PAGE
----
Neonatal exposure to nicotine alters the reward circuity in the brains of newborn mice, increasing their preference for the drug in later adulthood, report researchers at University of California San Diego School of Medicine in a published study.
Endometriosis is a women's disease that affects 10-15% of all reproductive-aged women. Although no cure has been found for the disease, researchers seek to find out why some women develop endometriosis and which may be its effective treatment. Researchers from Tartu have completed a study that helps to get closer to explaining the causes of endometriosis.
Top performing female athletes are more likely to have naturally occurring higher testosterone levels, which sporting regulations should take into account, according to findings to be presented in Lyon, at the European Society of Endocrinology annual meeting, ECE 2019.
Women who breastfed their babies are less likely to develop heart disease later in life, according to findings to be presented in Lyon, at the European Society of Endocrinology annual meeting, ECE 2019. The study also suggests that the protective effect on heart health is increased in women who breastfed for longer periods of time. These findings provide further evidence for the long-term health benefits of breastfeeding and that women should be encouraged to do so when possible.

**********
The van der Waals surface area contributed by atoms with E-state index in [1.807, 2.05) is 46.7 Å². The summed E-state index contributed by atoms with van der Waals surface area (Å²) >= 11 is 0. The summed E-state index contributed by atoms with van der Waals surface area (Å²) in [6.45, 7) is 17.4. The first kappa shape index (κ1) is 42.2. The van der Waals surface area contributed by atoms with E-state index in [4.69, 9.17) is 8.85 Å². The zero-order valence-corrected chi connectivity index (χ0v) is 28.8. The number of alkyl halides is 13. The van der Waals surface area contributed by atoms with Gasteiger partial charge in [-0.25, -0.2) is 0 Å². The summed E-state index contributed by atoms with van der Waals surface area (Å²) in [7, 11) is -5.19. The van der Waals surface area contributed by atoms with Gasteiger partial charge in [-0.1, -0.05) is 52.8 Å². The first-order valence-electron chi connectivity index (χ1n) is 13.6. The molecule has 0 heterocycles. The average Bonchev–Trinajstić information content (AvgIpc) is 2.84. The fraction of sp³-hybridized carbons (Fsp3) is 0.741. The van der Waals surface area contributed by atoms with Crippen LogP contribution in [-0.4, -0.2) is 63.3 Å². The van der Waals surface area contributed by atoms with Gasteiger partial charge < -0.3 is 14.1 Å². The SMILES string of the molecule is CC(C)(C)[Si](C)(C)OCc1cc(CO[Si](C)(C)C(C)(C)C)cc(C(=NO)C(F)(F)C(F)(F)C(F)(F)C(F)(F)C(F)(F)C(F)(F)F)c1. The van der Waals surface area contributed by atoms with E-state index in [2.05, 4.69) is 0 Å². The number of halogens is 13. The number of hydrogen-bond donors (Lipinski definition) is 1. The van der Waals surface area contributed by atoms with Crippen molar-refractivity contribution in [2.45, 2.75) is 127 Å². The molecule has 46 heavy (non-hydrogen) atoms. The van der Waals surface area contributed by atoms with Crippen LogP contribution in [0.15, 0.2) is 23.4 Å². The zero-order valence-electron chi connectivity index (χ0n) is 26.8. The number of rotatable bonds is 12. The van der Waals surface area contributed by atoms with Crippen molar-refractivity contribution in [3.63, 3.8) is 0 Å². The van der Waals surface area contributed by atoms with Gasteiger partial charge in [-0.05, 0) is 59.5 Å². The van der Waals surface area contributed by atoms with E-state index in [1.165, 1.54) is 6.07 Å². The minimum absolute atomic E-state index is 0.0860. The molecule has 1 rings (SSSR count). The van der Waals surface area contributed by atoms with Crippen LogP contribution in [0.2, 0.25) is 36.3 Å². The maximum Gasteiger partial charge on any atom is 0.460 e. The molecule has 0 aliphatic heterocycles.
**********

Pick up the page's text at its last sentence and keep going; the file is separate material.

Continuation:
In a study published today in the Nature Communications, researchers from King's College London have shown how skin vaccination can generate protective CD8 T-cells that are recruited to the genital tissues and could be used as a vaccination strategy for sexually transmitted infections (STIs).
Researchers have found that addressing attitudes to menstruation may be necessary to improve well-being in low and middle-income countries, far more than simply better access to sanitary products.
Visits to the doctor for a respiratory tract infection can lead to unnecessary antibiotic prescribing, but an online intervention with real-time information on locally circulating viruses may reduce mothers' intentions to visit their primary care doctor.
A new, prospective study provides evidence that 'early term' infants (those born at 37-38 weeks) are less likely than full-term infants to be breastfeed within the first hour and at one month after birth. The early-term infants also had lower exclusive breastfeeding and lower breastfeeding intensity during the first 72 hours in the hospital and at one month.
Giving a single dose of preventative antibiotics to all women after childbirth involving forceps or vacuum extraction could prevent almost half of maternal infections including sepsis--equivalent to over 7,000 maternal infections every year in the UK, and around 5,000 in the USA.
A new risk calculator for pregnant women with epilepsy, developed by researchers from Queen Mary University of London, has been found to accurately predict the risk of seizures during pregnancy and up to six weeks after delivery, and could save the lives of mothers and babies.